Soldiers Honoring Their Lord
Egyptian, Classical, Ancient Near Eastern Art
On View: 19th Dynasty to Roman Period, Martha A. and Robert S. Rubin Gallery, 3rd Floor
The kings of the Eighteenth Dynasty extended Egyptian military influence from the Euphrates River in modern Iraq to sub-Saharan Africa. Their army consisted of highly trained professional soldiers led by an able officer corps drawn from the ranks of the Egyptian nobility.
This relief shows a group of such soldiers resting their staves on the ground and raising their arms in a gesture of veneration toward either the ruling monarch or their general. Note the wide range of ethnic types—no doubt an accurate reflection of the composition of the Egyptian military during the New Kingdom.
ca. 1336-1327 B.C.E.
late Dynasty 18
New Kingdom, Amarna Period
16 7/16 x 14 7/16 in. (41.8 x 36.6 cm) (show scale)
Charles Edwin Wilbour Fund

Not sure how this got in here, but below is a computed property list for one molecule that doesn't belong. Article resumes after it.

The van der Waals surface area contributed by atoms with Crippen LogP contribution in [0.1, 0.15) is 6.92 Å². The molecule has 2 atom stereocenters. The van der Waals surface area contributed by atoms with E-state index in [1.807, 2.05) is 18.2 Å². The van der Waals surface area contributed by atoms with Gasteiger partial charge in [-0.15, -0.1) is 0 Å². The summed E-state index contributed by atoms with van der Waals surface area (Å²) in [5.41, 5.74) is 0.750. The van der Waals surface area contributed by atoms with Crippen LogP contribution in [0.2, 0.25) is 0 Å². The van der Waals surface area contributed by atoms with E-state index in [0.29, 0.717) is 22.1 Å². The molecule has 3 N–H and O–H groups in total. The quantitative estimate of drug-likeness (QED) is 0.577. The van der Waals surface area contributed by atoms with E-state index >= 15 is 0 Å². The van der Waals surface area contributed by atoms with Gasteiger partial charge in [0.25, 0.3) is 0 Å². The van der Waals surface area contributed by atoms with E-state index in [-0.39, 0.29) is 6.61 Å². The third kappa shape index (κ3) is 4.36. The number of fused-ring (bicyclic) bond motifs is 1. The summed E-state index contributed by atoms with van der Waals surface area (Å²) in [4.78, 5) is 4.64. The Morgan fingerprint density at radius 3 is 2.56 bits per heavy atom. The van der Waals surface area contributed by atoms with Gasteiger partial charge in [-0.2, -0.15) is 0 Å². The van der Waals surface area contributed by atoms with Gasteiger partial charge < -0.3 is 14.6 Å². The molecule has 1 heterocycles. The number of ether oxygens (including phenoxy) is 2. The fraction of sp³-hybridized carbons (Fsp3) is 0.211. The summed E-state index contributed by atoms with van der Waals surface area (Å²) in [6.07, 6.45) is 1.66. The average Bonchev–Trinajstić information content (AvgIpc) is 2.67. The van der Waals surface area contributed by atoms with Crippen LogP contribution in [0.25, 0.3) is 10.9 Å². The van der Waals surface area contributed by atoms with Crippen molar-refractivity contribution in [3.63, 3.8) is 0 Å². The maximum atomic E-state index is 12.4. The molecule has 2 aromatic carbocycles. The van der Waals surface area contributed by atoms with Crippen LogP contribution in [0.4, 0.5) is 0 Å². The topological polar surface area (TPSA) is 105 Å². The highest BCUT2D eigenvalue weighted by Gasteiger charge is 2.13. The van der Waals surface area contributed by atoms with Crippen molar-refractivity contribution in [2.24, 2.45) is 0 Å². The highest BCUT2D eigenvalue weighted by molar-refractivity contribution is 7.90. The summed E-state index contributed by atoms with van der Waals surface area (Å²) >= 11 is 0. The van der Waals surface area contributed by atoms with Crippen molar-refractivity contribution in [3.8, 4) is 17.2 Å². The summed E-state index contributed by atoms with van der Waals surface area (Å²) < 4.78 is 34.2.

Archaeological provenance not yet documented, possibly from the Tomb of Horemheb at Memphis, Egypt; by 1932, acquired by Edouard Jonas of Paris, France and New York, Ny; 1932, purchased from Edouard Jonas by the Brooklyn Museum.
Fragment of painted limestone raised relief. Group of military men are acclaiming the rewarding of General Horemheb. Right arm of Horemheb at extreme upper right corner. Two lines of incised inscription at top left center.
Inscription: “Standard Bearer to the cavalry squadron of Meryt-Aten (named Khai)” or “Standard bearer of the regiment, Love of the Aten, Minka’y.”
Condition: Good. Minor chips at edges. Paint faded and is missing in sections.
Soldiers Honoring Their Lord, ca. 1336-1327 B.C.E. Limestone, pigment, 16 7/16 x 14 7/16 in. (41.8 x 36.6 cm). Brooklyn Museum, Charles Edwin Wilbour Fund, 32.103. Creative Commons-BY (Photo: Brooklyn Museum, 32.103_SL1.jpg)
overall, 32.103_SL1.jpg. Brooklyn Museum photograph
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